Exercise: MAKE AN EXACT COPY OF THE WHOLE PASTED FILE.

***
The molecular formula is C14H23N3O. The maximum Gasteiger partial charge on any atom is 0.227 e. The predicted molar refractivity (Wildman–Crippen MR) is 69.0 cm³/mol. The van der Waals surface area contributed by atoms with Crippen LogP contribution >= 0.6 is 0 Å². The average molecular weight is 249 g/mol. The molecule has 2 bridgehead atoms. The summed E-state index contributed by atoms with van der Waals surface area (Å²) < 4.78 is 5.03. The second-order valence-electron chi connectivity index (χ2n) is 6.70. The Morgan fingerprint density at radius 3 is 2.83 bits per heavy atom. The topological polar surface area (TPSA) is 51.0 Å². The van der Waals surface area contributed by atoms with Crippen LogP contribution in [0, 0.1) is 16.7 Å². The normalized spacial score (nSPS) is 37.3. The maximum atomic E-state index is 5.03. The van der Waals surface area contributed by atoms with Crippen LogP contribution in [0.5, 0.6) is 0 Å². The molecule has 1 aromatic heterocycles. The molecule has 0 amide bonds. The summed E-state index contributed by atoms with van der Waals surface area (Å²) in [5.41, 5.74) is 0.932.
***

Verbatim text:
The molecular formula is C14H23N3O. The maximum Gasteiger partial charge on any atom is 0.227 e. The predicted molar refractivity (Wildman–Crippen MR) is 69.0 cm³/mol. The van der Waals surface area contributed by atoms with Crippen LogP contribution >= 0.6 is 0 Å². The average molecular weight is 249 g/mol. The molecule has 2 bridgehead atoms. The summed E-state index contributed by atoms with van der Waals surface area (Å²) < 4.78 is 5.03. The second-order valence-electron chi connectivity index (χ2n) is 6.70. The Morgan fingerprint density at radius 3 is 2.83 bits per heavy atom. The topological polar surface area (TPSA) is 51.0 Å². The van der Waals surface area contributed by atoms with Crippen LogP contribution in [0, 0.1) is 16.7 Å². The normalized spacial score (nSPS) is 37.3. The maximum atomic E-state index is 5.03. The van der Waals surface area contributed by atoms with Crippen LogP contribution in [0.5, 0.6) is 0 Å². The molecule has 1 aromatic heterocycles. The molecule has 0 amide bonds. The summed E-state index contributed by atoms with van der Waals surface area (Å²) in [5.41, 5.74) is 0.932.